Until now, a 20-year Miami-Dade County rule had protected the peacock from harm or capture.
MIAMI – They’ve been a staple of Miami towns for years. Peacocks frequently roam the sidewalks and streets of neighborhoods in the area, often without fear of harm.
That’s in part thanks to a 20-year Miami-Dade County rule that protects peacocks from harm or capture.
But, South Florida hospitality has officially run its course. Commissioners this week placed a prescription allow cities to remove their protective restrictions if they can present a plan to remove them humanely.
For years, communities have been divided over how to deal with peacocks. On the one hand, their presence has become a symbol for Miami. On the other hand, their booming population has become a headache for neighbors.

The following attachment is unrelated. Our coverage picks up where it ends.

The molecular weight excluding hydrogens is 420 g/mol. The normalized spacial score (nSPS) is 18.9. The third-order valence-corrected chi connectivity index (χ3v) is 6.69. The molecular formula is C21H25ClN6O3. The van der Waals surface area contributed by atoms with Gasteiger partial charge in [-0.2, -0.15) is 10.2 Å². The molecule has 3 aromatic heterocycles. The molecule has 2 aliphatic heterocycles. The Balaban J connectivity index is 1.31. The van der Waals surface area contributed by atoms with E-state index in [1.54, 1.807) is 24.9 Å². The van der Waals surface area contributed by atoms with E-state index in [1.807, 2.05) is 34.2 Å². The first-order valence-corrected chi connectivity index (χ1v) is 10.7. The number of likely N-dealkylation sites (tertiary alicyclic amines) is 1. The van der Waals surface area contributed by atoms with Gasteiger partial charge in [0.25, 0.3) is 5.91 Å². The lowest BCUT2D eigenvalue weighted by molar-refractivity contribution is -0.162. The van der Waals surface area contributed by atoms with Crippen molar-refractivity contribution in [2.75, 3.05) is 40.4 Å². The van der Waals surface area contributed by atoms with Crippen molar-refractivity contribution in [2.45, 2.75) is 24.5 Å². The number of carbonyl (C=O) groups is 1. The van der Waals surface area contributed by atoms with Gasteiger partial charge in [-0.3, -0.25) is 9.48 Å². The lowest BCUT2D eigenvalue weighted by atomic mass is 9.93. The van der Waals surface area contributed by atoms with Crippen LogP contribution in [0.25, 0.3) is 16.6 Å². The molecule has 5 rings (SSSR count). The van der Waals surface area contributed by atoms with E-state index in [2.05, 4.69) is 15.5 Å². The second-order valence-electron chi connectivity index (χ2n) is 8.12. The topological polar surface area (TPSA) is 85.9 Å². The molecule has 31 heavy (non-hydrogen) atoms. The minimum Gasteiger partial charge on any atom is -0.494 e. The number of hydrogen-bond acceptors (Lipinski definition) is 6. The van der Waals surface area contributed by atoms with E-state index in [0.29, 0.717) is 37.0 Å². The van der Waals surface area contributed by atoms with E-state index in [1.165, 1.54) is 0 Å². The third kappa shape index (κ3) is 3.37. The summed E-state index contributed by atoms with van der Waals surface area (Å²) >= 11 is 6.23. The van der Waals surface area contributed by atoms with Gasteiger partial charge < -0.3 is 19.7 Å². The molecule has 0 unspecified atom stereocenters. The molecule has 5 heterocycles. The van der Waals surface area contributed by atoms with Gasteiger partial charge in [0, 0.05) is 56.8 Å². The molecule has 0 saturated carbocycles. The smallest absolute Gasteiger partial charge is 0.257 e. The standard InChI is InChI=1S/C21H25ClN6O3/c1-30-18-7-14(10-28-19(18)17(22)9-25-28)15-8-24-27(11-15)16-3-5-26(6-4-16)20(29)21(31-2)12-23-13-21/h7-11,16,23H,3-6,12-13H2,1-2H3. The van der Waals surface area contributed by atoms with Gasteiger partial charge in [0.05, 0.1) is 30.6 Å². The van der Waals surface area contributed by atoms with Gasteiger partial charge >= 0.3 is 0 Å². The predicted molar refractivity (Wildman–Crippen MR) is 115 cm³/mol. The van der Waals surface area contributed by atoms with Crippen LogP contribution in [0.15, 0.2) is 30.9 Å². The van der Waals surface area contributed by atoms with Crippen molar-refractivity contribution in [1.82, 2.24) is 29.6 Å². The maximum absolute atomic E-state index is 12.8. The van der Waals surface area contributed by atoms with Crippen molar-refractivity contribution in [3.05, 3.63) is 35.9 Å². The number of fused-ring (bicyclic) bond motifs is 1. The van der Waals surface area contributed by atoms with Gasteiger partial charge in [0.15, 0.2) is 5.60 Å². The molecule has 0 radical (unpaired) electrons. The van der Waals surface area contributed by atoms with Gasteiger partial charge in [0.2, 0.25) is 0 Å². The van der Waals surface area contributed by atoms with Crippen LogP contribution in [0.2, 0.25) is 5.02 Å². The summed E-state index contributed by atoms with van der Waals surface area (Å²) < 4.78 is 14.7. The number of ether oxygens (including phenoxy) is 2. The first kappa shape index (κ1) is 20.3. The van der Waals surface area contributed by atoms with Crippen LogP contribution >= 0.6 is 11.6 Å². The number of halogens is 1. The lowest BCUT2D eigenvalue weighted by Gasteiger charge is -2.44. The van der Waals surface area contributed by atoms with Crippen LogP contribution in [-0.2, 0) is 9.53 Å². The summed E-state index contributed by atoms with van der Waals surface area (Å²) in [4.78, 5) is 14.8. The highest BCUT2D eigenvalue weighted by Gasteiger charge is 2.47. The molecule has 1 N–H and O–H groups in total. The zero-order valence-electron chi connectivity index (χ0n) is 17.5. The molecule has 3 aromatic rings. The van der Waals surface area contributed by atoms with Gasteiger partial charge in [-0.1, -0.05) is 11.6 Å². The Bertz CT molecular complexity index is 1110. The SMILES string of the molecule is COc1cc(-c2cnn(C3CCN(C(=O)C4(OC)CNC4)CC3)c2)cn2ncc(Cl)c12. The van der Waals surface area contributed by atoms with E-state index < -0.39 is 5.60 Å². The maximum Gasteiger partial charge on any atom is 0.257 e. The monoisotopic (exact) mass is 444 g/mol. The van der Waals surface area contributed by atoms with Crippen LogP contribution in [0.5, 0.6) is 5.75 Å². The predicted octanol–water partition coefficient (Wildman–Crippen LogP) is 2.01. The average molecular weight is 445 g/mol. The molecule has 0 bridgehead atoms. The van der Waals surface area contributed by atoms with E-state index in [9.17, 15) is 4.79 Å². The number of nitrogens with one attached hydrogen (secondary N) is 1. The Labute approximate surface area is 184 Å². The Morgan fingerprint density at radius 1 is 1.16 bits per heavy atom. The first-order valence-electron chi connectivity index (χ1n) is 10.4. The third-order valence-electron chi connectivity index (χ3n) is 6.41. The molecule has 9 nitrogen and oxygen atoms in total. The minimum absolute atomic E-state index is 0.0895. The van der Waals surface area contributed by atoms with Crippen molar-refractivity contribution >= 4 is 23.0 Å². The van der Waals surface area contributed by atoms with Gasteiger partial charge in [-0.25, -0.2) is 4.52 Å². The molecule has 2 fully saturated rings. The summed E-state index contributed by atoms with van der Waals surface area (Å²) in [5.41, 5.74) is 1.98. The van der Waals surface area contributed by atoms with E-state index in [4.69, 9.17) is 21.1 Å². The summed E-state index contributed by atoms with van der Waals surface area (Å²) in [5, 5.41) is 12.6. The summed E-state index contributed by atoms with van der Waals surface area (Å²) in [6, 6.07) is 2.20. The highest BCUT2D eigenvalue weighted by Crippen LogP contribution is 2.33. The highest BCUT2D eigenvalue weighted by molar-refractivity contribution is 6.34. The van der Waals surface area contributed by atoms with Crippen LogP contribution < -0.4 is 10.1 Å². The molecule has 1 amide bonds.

The Washington Post reports that during the bird’s mating season – between February and March – neighbors complained that the peacocks were too aggressive, knocking on doors and windows, sometimes racking up $30,000 in damage.
Peacocks are native to Asia and Africa, so their presence in the Sunshine State remains a mystery. Some theories surrounding their arrival in Florida include the peacock being brought as a pet before escaping.
There is no exact number of peacocks in Miami because cities are prohibited from capturing and marking them. The University of Miami says researchers estimate their population could be between 650 and 1,500.